ZippyDSMleeIf SF dose not start building upwards then they will price people out of the aera.04/15/2014 - 10:59am
Matthew Wilsonthe issue rent control has it reduces supply, and in SF case they already has a supply problem. rent control ofen puts rent below cost, or below profit of selling it. rent control would not fix this issue.04/15/2014 - 10:56am
NeenekoRent control is useful in moderation, NYC took it way to far and tends to be held up as an example of them not working, but in most cases they are more subtle and positive.04/15/2014 - 10:24am
PHX CorpBeating Cancer with Video Games http://mashable.com/2014/04/14/steven-gonzalez-survivor-games/04/15/2014 - 9:21am
Matthew Wilsonwhat are you saying SF should do rent control, that has never worked every time it has been tried. the issue here is a self inflicted supply problem imposed by stupid laws.04/15/2014 - 8:52am
E. Zachary KnightNeeneko, Government created price controls don't work though. They may keep prices down for the current inhabitants, but they are the primary cause of recently vacated residences having astronomical costs. Look at New York City as a prime example.04/15/2014 - 8:50am
NeenekoI think free markets are important, but believe in balance. Too much of any force and things get unstable.04/15/2014 - 7:25am
NeenekoWell, the traditional way of keeping prices down is what they are doing, controls on lease termination and tax code, but it will not be enough in this case.04/15/2014 - 7:24am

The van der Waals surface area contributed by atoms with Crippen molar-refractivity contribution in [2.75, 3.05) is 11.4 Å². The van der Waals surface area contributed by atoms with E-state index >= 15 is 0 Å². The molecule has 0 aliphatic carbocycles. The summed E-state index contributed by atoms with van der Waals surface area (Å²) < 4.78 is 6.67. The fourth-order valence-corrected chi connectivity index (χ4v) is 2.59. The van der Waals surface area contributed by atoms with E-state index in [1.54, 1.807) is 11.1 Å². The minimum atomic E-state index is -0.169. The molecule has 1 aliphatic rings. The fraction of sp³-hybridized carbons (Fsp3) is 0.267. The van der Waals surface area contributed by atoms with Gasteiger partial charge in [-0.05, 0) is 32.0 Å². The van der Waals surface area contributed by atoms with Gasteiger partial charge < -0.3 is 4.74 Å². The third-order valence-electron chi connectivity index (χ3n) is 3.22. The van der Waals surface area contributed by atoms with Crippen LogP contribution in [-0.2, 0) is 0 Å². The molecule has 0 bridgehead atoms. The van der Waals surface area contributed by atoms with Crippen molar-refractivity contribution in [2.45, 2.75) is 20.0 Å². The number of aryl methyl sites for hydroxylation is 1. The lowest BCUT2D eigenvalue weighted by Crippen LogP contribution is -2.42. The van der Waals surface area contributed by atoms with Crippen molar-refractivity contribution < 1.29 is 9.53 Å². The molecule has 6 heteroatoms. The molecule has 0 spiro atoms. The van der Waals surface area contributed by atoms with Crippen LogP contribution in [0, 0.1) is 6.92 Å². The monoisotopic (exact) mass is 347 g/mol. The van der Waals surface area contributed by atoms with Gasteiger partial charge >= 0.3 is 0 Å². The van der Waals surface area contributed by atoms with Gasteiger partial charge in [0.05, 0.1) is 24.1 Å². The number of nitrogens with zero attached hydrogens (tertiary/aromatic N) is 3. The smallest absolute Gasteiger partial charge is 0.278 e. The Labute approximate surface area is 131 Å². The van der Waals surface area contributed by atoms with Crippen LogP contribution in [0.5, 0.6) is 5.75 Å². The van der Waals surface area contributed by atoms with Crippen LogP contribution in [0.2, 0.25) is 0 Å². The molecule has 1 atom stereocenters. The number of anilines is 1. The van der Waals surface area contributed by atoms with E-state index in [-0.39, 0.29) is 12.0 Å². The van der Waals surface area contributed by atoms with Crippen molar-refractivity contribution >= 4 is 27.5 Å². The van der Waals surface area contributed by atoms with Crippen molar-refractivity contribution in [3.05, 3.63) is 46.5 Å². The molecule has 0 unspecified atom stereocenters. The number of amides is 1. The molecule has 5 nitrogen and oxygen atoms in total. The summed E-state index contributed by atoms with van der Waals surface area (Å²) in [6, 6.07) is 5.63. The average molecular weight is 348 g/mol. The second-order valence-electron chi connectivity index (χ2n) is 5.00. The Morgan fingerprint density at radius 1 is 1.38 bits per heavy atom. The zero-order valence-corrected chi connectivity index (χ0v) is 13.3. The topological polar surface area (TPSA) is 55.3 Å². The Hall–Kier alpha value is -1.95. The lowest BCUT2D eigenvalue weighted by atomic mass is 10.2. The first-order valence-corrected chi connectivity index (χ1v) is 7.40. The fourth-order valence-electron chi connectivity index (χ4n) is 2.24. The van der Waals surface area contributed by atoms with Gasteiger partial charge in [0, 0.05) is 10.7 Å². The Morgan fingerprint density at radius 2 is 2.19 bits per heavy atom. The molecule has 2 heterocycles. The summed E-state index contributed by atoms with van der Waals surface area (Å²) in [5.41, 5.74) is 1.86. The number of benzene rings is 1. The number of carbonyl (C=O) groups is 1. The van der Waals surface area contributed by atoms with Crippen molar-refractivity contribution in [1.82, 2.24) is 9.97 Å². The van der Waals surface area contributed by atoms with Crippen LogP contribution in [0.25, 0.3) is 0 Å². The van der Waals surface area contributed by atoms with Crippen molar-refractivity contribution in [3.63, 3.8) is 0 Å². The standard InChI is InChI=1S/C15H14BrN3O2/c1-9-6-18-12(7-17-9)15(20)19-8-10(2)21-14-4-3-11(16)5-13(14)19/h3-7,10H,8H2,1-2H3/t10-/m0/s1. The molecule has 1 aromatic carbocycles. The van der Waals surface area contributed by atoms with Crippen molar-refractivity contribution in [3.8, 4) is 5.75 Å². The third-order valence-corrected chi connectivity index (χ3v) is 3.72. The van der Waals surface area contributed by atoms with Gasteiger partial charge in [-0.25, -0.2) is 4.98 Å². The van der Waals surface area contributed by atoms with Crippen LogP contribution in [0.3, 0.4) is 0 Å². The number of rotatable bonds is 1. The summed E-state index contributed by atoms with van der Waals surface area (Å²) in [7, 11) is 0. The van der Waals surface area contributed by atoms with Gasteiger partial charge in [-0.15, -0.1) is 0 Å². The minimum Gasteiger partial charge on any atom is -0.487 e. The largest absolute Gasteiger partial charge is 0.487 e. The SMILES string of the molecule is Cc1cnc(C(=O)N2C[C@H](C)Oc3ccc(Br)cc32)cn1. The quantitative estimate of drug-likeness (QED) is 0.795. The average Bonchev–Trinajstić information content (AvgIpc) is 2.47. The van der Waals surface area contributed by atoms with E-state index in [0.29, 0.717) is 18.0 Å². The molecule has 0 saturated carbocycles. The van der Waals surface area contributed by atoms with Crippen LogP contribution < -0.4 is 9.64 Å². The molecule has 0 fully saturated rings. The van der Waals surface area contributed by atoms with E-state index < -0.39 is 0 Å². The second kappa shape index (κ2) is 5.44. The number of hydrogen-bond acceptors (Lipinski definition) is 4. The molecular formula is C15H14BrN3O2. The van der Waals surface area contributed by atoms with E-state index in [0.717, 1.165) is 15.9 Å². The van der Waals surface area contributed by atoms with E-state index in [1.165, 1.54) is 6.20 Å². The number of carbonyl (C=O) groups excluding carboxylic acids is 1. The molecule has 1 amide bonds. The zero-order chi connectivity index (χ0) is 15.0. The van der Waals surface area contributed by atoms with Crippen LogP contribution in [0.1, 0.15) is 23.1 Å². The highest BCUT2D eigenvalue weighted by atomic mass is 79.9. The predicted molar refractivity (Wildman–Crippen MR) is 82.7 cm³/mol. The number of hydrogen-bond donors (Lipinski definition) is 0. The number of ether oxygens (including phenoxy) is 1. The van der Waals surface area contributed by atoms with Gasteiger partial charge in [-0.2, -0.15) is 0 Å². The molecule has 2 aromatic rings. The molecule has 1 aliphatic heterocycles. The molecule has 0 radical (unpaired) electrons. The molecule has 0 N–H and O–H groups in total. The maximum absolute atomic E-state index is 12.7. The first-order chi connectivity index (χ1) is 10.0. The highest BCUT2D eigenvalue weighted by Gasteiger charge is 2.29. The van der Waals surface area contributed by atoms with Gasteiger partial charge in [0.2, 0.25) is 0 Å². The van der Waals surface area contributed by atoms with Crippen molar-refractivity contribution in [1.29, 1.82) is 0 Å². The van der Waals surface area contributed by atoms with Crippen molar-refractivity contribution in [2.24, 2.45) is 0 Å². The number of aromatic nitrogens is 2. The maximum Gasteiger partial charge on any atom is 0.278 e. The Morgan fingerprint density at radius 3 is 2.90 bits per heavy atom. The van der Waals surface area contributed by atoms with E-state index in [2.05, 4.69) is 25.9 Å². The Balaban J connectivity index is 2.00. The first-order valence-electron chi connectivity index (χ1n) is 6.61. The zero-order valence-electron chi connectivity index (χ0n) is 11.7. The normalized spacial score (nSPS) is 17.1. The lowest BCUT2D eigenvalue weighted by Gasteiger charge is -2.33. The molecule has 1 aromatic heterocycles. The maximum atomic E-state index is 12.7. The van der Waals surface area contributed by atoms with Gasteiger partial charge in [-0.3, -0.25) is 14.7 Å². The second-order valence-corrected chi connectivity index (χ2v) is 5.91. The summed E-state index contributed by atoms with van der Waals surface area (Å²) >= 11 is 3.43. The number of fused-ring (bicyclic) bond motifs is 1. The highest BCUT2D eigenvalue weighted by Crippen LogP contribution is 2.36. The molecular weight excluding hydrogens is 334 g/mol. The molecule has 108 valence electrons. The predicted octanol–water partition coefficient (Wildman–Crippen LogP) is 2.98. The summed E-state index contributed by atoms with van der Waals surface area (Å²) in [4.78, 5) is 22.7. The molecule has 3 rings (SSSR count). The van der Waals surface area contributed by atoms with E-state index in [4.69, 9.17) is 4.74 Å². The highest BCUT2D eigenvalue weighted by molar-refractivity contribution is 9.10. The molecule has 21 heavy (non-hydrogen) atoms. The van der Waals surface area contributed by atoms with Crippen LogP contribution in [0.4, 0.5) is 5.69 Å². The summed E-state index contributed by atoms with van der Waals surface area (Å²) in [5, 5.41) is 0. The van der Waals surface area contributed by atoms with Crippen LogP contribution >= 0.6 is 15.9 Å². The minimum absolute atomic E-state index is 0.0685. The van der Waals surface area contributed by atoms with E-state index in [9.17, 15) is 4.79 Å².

Matthew WilsonI said that already04/14/2014 - 4:22pm
E. Zachary KnightMatthew, The could also lower prices by increasing supply. Allow high rise apartment buildings to be built to fulfill demand and prices will drop.04/14/2014 - 3:48pm
Matthew Wilsonthe only way they could keep the price's down, would be to kick out google, apple, amazon, and other tech companies, but that would do a ton of economic damage to SF, but I am a major proponent of free markets04/14/2014 - 2:54pm
NeenekoThe community people are seeking gets destroyed in the process, and the new people are not able to build on themselves. Generally these situations result in local cultural death in a decade or so, and no one wins.04/14/2014 - 2:09pm
NeenekoWell yes, that is the 'free market', but the market is only a small piece of a much larger system. The market does not always do the constructive thing.04/14/2014 - 2:06pm
Matthew WilsonWell that is the free market... they learned a valuable lesson restricting supply will drive up prices.04/14/2014 - 1:57pm